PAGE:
Brown engaged collaborators who are themselves leaders in music, theater, and the visual arts, including visual artists Robert Rauschenberg, Donald Judd, and Elizabeth Murray, and musicians Laurie Anderson, John Cage, and Alvin Curran, to name a few. With these partners, Brown has created an exceptionally varied body of work, with premieres and performances for NYC audiences and international counterparts.
“…One of the most acclaimed and influential choreographers and dancers of her time, Trisha Brown’s groundbreaking work forever changed the landscape of art. From her roots in rural Aberdeen, Washington, her birthplace, Brown arrived in New York in 1961. A student of Ann Halprin, Brown participated in the choreographic composition workshops taught by Robert Dunn – from which Judson Dance Theater was born – greatly contributing to the fervent of interdisciplinary creativity that defined 1960s New York. Expanding the physical behaviors that qualified as dance, she discovered the extraordinary in the everyday, and brought tasks, rulegames, natural movement and improvisation into the making of choreography.
With the founding of the Trisha Brown Dance Company in 1970, Brown set off on her own distinctive path of artistic investigation and ceaseless experimentation, which extended for forty years. The creator of over 100 choreographies, six operas, and a graphic artist, whose drawings have earned recognition in numerous museum exhibitions and collections, Brown’s earliest works took impetus from the cityscape of downtown SoHo, where she was a pioneering settler. In the 1970s, as Brown strove to invent an original abstract movement language – one of her singular achievements – it was art galleries, museums and international exhibitions that provided her work its most important presentation context. Indeed contemporary projects to introduce choreography to the museum setting are unthinkable apart from the exemplary model that Brown established.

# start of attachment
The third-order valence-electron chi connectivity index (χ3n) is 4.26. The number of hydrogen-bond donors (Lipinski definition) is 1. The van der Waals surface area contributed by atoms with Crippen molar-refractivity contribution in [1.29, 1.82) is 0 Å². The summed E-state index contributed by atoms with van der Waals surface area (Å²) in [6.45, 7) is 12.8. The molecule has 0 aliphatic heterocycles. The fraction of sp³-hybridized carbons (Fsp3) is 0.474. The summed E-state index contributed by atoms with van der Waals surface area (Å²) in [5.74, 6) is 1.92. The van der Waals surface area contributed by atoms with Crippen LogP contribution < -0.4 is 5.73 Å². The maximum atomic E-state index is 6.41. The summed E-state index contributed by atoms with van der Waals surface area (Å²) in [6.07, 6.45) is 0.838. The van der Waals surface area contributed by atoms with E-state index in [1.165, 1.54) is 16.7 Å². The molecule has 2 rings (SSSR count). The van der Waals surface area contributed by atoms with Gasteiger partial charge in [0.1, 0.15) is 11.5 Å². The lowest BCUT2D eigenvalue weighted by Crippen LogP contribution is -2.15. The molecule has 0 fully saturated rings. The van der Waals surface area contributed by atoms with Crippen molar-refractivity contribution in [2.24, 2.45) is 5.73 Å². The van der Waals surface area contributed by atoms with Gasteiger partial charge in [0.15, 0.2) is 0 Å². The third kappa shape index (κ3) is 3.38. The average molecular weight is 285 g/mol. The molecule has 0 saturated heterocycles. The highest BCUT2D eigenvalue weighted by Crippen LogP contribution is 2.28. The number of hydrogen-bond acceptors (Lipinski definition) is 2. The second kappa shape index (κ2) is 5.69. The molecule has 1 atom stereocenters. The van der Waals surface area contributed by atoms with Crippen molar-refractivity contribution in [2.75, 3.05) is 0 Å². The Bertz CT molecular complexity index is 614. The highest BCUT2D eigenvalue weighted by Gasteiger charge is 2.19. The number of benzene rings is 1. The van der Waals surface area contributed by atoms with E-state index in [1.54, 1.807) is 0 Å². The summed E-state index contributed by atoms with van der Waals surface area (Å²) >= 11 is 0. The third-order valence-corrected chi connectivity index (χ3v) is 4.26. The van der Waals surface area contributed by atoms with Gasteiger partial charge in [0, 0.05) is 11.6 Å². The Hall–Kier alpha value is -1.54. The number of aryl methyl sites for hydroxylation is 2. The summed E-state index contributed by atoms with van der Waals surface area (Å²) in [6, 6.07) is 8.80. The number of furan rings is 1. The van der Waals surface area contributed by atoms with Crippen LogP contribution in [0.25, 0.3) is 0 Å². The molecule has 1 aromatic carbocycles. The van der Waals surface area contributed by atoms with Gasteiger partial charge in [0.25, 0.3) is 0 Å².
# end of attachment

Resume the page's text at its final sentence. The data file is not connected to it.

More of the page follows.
Brown’s movement vocabulary, and the new methods that she and her dancers adopted to train their bodies, remain one of her most pervasively impactful legacies within international dance practice…Brown became a master orchestrator of collaboration; she used her own body, language and images to elicit and catalyze her dancers’ improvisations, which she edited and structured as choreographies. A major turning point in Brown’s career occurred in 1979, when she transitioned from working in non-traditional and art world settings to assume the role of a choreographer working within the institutional framework associated with dancing – the proscenium stage.
…Today the Trisha Brown Dance Company continues to perpetuate Brown’s legacy through its “Trisha Brown: In Plain Site” initiative. Through it, the company draws on Brown’s model for reinvigorating her choreography through its re-siting in relation to new contexts that include outdoor sites, and museum settings and collections. The company is also involved in an ongoing process of reconstructing and remounting major works that Brown created for the proscenium stage between 1979 and 2011. In addition, the company continues its work to consolidate Trisha Brown’s artistic legacy through their management of her vast archives of notebooks; correspondence; critical reviews; and an unprecedented moving image catalogue raisonné, which records her meticulous creative process over many decades…” Susan Rosenberg